Children’s pretend play is a complex phenomenon. Pretend play involves a myriad of processes and behaviors that change from moment to moment. Does pretend play have important functions in child development, or is it simply something children engage in to pass the time—albeit while having fun? This is a central question in the field of child psychology today. It is an especially important question for child therapists.
Practitioners of a variety of theoretical persuasions use play in working with children. As of 1992, play in some form was used in child therapy by a majority of clinicians, according to Koocher and D’Angelo (1992), who stated that “play-oriented therapy remains the dominant and most enduring approach to child treatment… practiced by clinicians . Many therapists use play because it is a natural activity and form of communication of young children. Also, different theoretical schools stress the importance of pretend play in the therapy process. Psychoanalytic, psychodynamic, client-centered (nondirective) approaches, and cognitive-behavioral approaches as well, have proposed that change occurs in the child through the process of play.
What is the evidence for this proposition? The movement toward empirically supported treatments is gaining increasing momentum. It is crucial for the development of scientific principles of behavior change. Also, the managed care system will be looking to research for guidance about its policies. If play is to continue to be used as a major treatment modality, its effectiveness must be empirically demonstrated.
The main thesis of this book is that play has an important role in child development and is a major vehicle for change in child psychotherapy. Two extensive bodies of research literature address the functions of play, one focusing on pretend play and child development, one on the use of play in psychotherapy. These two literatures need to be integrated.
Play is involved in the development of many cognitive, affective, and personality processes that are important for adaptive functioning in children. Often, those who discuss the effectiveness of play in therapy ignore the accumulating knowledge base in developmental psychology. We have not drawn on this knowledge base in developing play intervention and play prevention programs that can be evaluated empirically.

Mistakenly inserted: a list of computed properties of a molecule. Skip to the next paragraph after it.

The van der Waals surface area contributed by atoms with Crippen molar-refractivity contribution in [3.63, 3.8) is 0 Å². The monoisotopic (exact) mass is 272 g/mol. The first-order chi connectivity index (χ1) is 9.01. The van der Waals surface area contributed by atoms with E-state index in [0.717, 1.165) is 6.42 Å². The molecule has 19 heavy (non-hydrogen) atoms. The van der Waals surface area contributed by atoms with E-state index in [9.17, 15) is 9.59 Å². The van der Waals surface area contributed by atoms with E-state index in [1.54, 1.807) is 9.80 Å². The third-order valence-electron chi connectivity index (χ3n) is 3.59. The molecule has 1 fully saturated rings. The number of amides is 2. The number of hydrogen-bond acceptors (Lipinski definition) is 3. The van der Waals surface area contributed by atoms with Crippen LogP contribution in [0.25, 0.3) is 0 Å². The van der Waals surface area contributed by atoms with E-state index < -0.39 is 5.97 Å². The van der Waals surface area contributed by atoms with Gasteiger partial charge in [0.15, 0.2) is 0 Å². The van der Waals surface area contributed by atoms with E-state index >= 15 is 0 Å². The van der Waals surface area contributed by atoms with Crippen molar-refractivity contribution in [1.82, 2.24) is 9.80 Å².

On the other hand, insights from the theory and research of child therapists are not usually reflected in laboratory research on the role of play in child development. Only more effective two-way communication between clinicians and developmental researchers can enable the evolution of more refined developmentally based play interventions and the formulation of clear guidelines about the next logical steps for play research programs. Finally, the implications for the practice of play therapy of the research that has been done thus far need to be spelled out.
This book will attempt to accomplish these three goals: (a) to review and integrate what we have learned from research in the child development and play therapy areas, (b) to suggest directions for future studies, and (c) to present guidelines for practitioners based on current research findings. If we can construct a coherent picture of the current knowledge base, then we can understand more clearly what we should be doing as both researchers and practitioners.
This book also identifies play processes and proposes that play interventions should target specific play processes relevant to the goals of the intervention program. Play is especially important in the processing of emotions. This specific approach to the use of play in psychotherapy and prevention programs is a new one.
I hope that the book will inspire clinicians and researchers to play with ideas and build the empirical foundation for play intervention programs.
—Sandra W. Russ